That brands come and go is no secret. Ever hear of these wineries: Monte Vista, Old Madrid, Mancuso, Garrett & Co., Colton, Poway, Scatena Bros.? All were thriving 70 years ago; now, all gone, alas. Why? “All happy families are alike; each unhappy family is unhappy in its own way.” Tolstoy’s maxim suggests that the demise of each winery or brand is due to its own peculiar causes; but we can generalize about them all and say they failed to keep up with the times.
You can tell when a winery’s failing to keep up with the times by looking at who it sells wine to, especially through its club. Are its customers all “of a certain age”? If they are, the winery has one foot in the grave, literally. This is why wineries are so interested in reaching out to Millennials. At least, they’ll be around for a while.
Actually, the analogy to “pulling the plug” is apt for this reason: How do you know when it’s actually time to do it? This can be an unbelievably difficult decision for a wine company trying to figure out what to do with an underperforming brand. Ownership may have a lot of time, experience and love invested in the brand; there’s always the chance that things can be turned around with the right marketing and sales plan. One doesn’t want to act precipitously: once you’ve killed a brand, it ain’t ever coming back.
I think I know some brands out there in California that won’t be around ten years from now. I could be wrong: there are brands I thought were moribund in 2000 that are still alive. Anyhow—have a great weekend!
I don’t think wine tasting notes are in “big trouble,” as this op-ed piece by Lewis Perdue suggests, but Lewis is correct to point out their inherent subjectivity and overall fuzziness. He’s hardly the first: People have complained about winespeak for generations. “Hocus-pocus,” “the double brusheroo” [love that] and “trying to make things complex and involved” were just a few of the accusations leveled against wine writers by Mary Frost Mabon, in her 1942 book, ABC of America’s Wines. Forty-six years later, the British writer Andrew Barr, commenting (in his book, Wine Snobbery) on such descriptions of wine as “strawberry ice cream,” “browned rice pudding,” “baked bananas” and “old-fashioned sweet peas…stewed in butter,” said such descriptions “merely serve to increase wine snobbery.”
Lewis, in his piece, reaches to Alice Through the Looking-Glass and Bill Clinton’s infamous “it depends on what the meaning of is, is,” to suggest how puzzling it can be for wine consumers to make sense of winespeak. He very properly points out all the reasons, genetic and environmental, why different people experience things differently on a sensory level (or at least describe them differently). But he doesn’t entirely throw the baby out with the bathwater by calling for the elimination of wine writing. He allows that “wine writing is hard.” He is aware of the “vocabulary crisis” we writers often experience: “the similarity of [so] many wines” poses the risk of every review sounding like every other review. And certainly this is an ongoing problem: when he talks about the “thesaurus writer,” I had to giggle; next to my desk is not one but two thesauruses (thesauri?), as well as dictionary. Many are the times I sought a synonym for some adjective or verb, because I’d been over-using it.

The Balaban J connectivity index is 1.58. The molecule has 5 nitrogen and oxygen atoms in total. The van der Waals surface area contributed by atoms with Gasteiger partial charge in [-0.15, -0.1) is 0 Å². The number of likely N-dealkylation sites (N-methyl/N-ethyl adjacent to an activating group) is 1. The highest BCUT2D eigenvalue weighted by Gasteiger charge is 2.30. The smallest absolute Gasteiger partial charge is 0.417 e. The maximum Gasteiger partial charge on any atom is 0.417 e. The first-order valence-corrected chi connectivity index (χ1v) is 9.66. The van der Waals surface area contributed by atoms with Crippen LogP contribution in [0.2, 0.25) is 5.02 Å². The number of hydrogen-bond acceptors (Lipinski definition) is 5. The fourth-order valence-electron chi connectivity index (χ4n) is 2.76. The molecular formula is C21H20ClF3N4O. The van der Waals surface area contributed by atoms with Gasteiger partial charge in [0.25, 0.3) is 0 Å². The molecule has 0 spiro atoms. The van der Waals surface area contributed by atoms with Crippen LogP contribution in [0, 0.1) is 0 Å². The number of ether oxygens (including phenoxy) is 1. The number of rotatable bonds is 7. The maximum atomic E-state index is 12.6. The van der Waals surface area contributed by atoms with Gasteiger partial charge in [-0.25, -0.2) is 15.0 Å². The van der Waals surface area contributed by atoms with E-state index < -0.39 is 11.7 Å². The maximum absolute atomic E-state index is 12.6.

To the extent there’s a problem (and if enough people complain, then there is), what’s the solution? Assuming we want to keep wine writing in some form (we do, don’t we?), there are two alternatives: One, which we might call the “full scale ahead” approach, is suggested by Lewis: “Nailing down a specific taste or smell to an analogous real-world object requires good writing, astute perception and the ability to summon the right word.” This approach implies that there are objectively correct ways to describe wine: the successful writer simply (or not so simply) has to muscle through the mist and find the precise formula. This is certainly the rather flamboyant approach taken by many modern wine writers. Oz Clarke hews this way better than most: witness his descriptions of some of Sanford & Benedict Pinot Noirs: “more damsons in 1989, more raspberries and blackberries in ’88, more plum skins and fresh pepper in ’87.” And: “violets in 1989, …a favored kid glove thrown down on a dressing table in the ’88, toastier, deeper, becoming husky-voiced, dark and stately in the ’87…”. [Love that, too, especially while Lauren Bacall is still on my mind.]
On the other hand is the “less is more” school that prefers to hint rather than elaborate. No one is more understated than Harry Waugh. Here he is on a Freemark Abbey 1970 Cabernet Bosche, which he tasted during a visit to California in 1972 (and this is a fairly long review for him): “With this wine there has been blended 10% of Barney Rhodes’ 1970 Merlot. What a color and what a fabulous bouquet. A beautiful dark color with a fabulous Cabernet bouquet. A splendid powerful wine which will certainly make a great bottle.” No blackberries, no black currants or cassis, no fribble-frabble about “kid gloves” or “husky voices,” no window of drinkability, just Harry’s immediate, visceral reaction: Me likee.
The two approaches are as different as can be. Harry’s—the “less is more” style—for all its elegance and brevity is, I think, on the way out, if not already dead. Parker pounded the nails into that coffin. Which leaves us with the “full scale ahead” school. See you tomorrow.